The findings, which are reported in the medical journal Stroke, are based on a study of 100 patients who participated in the exercise program or received a sham therapy within two to five weeks of stroke onset. Sixty-two patients were available for functional evaluation five years later.

With the exercise program, patients were placed in a rocking chair for 30 minutes each day and asked to use the affected arm to generate motion. Patients in the comparison group were also placed in a rocking chair, but instead of being instructed to use the arm, they received fake therapy to the shoulder. Both rehab programs lasted 6 weeks.

At five-year follow-up, patients in the exercise group performed significantly better than the others on two standardized tests of arm function, the researchers note. In contrast, the groups scored similarly on the Barthel index, a more general assessment of stroke recovery.

Patients with severe movement problems seemed to benefit most from the exercise program, the investigators point out.

"We believe this therapy is causing a rewiring of the brain...during the acute phase of stroke recovery, a time in which currently there aren't many treatment alternatives for the arm available," Feys noted. "We need to develop strategies whereby patients can take responsibility for their own therapy and this appears to be a promising one."

Source: Stroke, March 4, 2004.

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Dairy, Moderate Fat Intake May Help Kids Stay Lean

By Amy Norton
Reuters Health
Thursday, March 4, 2004

NEW YORK (Reuters Health) - Diets that are moderate in fat and rich in dairy, fruits and vegetables may guard against obesity in children, a study released on Thursday suggests.

The study of 106 families showed that children whose diets were either high or low in fat gained more body fat as they grew older than did children whose fat intakes fell somewhere in between.

"We found that the children who were the leanest had moderate intakes of fat," the study's lead author, Dr. Lynn L. Moore of Boston University School of Medicine, told Reuters Health.

While adults' weight-watching fads have shifted from fat-free to low-carb, high-fat, these findings point toward the benefits of moderation for children, according to Moore.

Among the children her team followed from preschool age on, those with the highest fat intake--35 percent or more of daily calories coming from fat--had put on the most body fat by early adolescence. Those who got less than 30 percent of their calories from fat gained less body fat, but it was the children whose fat intake fell somewhere in between who turned out to be the leanest.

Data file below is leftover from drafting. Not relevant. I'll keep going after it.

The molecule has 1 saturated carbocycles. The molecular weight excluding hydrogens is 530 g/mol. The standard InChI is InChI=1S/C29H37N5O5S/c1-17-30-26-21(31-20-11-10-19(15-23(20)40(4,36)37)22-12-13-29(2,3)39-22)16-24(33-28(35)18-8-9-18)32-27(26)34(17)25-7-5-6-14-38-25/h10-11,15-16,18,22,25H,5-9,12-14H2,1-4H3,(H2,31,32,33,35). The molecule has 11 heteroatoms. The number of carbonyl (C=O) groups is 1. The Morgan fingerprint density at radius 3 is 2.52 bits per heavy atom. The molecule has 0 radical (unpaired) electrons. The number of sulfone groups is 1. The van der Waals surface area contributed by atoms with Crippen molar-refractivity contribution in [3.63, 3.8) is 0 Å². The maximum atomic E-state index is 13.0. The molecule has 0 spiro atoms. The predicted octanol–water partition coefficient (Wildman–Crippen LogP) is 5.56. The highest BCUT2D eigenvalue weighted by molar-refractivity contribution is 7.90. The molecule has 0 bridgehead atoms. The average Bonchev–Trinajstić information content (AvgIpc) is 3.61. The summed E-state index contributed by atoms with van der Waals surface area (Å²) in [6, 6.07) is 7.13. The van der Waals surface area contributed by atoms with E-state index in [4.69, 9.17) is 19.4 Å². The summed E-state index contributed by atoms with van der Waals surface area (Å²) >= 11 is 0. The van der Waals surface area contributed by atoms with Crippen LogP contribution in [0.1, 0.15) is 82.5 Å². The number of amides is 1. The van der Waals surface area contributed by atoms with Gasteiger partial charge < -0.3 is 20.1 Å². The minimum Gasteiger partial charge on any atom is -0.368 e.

These children consumed between 30 and 35 percent of their calories as fat, somewhat more than the 30-percent ceiling government guidelines currently recommend.

In addition, children who ate moderate levels of dairy foods like milk, yogurt and cheese put on less fat than kids with the lowest intake. Fruits and vegetables also appeared to cut fat gain, but dairy products had a stronger influence, according to Moore.

She presented the findings on Thursday in San Francisco at the American Heart Association (news - web sites)'s annual Conference on Cardiovascular Disease Epidemiology and Prevention. The study received funding from the National Heart, Lung and Blood Institute and the National Dairy Council.

According to Moore's team, the findings suggest that a diet moderate in fat and heavy in fruits, vegetables and dairy might lower the risk of adolescent obesity.

In the study, the one third of girls with the lowest dairy intakes consumed fewer than one and one quarter servings per day, while boys in the lowest-intake group got fewer than one and three quarter servings. Kids who consumed more than that put on much less fat as they grew older, according to the researchers.

National guidelines recommend two to three daily servings of dairy for adults and children older than 2 years of age.

Exactly why dairy products might help prevent excessive fat gain is not fully clear. Animal research suggests that calcium, by acting on hormones that help store calories as fat, could be the reason.

Moore said that calcium "might be one of the factors involved," but added that other compounds in dairy products could also be at work.